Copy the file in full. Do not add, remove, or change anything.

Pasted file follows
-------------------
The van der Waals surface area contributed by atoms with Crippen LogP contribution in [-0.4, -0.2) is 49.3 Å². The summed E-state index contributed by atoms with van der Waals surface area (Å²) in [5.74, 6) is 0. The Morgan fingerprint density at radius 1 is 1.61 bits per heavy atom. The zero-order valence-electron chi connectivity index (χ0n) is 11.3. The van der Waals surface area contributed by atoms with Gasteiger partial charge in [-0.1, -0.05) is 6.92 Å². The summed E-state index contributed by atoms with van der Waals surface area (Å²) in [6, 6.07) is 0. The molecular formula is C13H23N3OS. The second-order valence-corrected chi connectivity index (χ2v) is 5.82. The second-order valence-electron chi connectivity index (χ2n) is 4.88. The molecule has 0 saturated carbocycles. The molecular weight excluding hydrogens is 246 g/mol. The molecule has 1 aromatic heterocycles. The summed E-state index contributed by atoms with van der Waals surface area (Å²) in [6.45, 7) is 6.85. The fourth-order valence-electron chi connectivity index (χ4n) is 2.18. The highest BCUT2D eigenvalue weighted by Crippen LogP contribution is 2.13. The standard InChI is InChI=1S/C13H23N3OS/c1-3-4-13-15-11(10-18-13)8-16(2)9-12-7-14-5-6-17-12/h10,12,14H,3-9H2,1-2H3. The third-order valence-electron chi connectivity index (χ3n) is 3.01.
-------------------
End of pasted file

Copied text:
The van der Waals surface area contributed by atoms with Crippen LogP contribution in [-0.4, -0.2) is 49.3 Å². The summed E-state index contributed by atoms with van der Waals surface area (Å²) in [5.74, 6) is 0. The Morgan fingerprint density at radius 1 is 1.61 bits per heavy atom. The zero-order valence-electron chi connectivity index (χ0n) is 11.3. The van der Waals surface area contributed by atoms with Gasteiger partial charge in [-0.1, -0.05) is 6.92 Å². The summed E-state index contributed by atoms with van der Waals surface area (Å²) in [6, 6.07) is 0. The molecular formula is C13H23N3OS. The second-order valence-corrected chi connectivity index (χ2v) is 5.82. The second-order valence-electron chi connectivity index (χ2n) is 4.88. The molecule has 0 saturated carbocycles. The molecular weight excluding hydrogens is 246 g/mol. The molecule has 1 aromatic heterocycles. The summed E-state index contributed by atoms with van der Waals surface area (Å²) in [6.45, 7) is 6.85. The fourth-order valence-electron chi connectivity index (χ4n) is 2.18. The highest BCUT2D eigenvalue weighted by Crippen LogP contribution is 2.13. The standard InChI is InChI=1S/C13H23N3OS/c1-3-4-13-15-11(10-18-13)8-16(2)9-12-7-14-5-6-17-12/h10,12,14H,3-9H2,1-2H3. The third-order valence-electron chi connectivity index (χ3n) is 3.01.